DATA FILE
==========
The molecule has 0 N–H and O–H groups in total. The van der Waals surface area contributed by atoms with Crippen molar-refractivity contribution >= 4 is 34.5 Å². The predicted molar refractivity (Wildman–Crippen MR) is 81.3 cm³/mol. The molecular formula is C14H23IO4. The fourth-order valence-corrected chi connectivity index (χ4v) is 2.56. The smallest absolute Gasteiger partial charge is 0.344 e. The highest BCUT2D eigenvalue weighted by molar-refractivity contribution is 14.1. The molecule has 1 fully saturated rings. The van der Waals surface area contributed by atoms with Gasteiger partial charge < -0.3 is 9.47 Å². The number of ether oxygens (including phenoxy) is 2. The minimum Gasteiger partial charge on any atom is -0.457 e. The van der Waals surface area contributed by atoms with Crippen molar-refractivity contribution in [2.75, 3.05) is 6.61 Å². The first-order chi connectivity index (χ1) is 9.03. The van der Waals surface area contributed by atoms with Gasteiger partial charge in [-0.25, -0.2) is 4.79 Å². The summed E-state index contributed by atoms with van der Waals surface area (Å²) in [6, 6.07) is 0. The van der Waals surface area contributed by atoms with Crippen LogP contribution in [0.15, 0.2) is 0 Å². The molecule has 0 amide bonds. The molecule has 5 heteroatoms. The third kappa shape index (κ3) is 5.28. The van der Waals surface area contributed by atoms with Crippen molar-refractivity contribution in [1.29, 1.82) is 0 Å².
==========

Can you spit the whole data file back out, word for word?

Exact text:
The molecule has 0 N–H and O–H groups in total. The van der Waals surface area contributed by atoms with Crippen molar-refractivity contribution >= 4 is 34.5 Å². The predicted molar refractivity (Wildman–Crippen MR) is 81.3 cm³/mol. The molecular formula is C14H23IO4. The fourth-order valence-corrected chi connectivity index (χ4v) is 2.56. The smallest absolute Gasteiger partial charge is 0.344 e. The highest BCUT2D eigenvalue weighted by molar-refractivity contribution is 14.1. The molecule has 1 fully saturated rings. The van der Waals surface area contributed by atoms with Gasteiger partial charge < -0.3 is 9.47 Å². The number of ether oxygens (including phenoxy) is 2. The minimum Gasteiger partial charge on any atom is -0.457 e. The van der Waals surface area contributed by atoms with Crippen molar-refractivity contribution in [2.75, 3.05) is 6.61 Å². The first-order chi connectivity index (χ1) is 9.03. The van der Waals surface area contributed by atoms with Gasteiger partial charge in [-0.25, -0.2) is 4.79 Å². The summed E-state index contributed by atoms with van der Waals surface area (Å²) in [6, 6.07) is 0. The van der Waals surface area contributed by atoms with Crippen LogP contribution in [0.15, 0.2) is 0 Å². The molecule has 0 amide bonds. The molecule has 5 heteroatoms. The third kappa shape index (κ3) is 5.28. The van der Waals surface area contributed by atoms with Crippen molar-refractivity contribution in [1.29, 1.82) is 0 Å².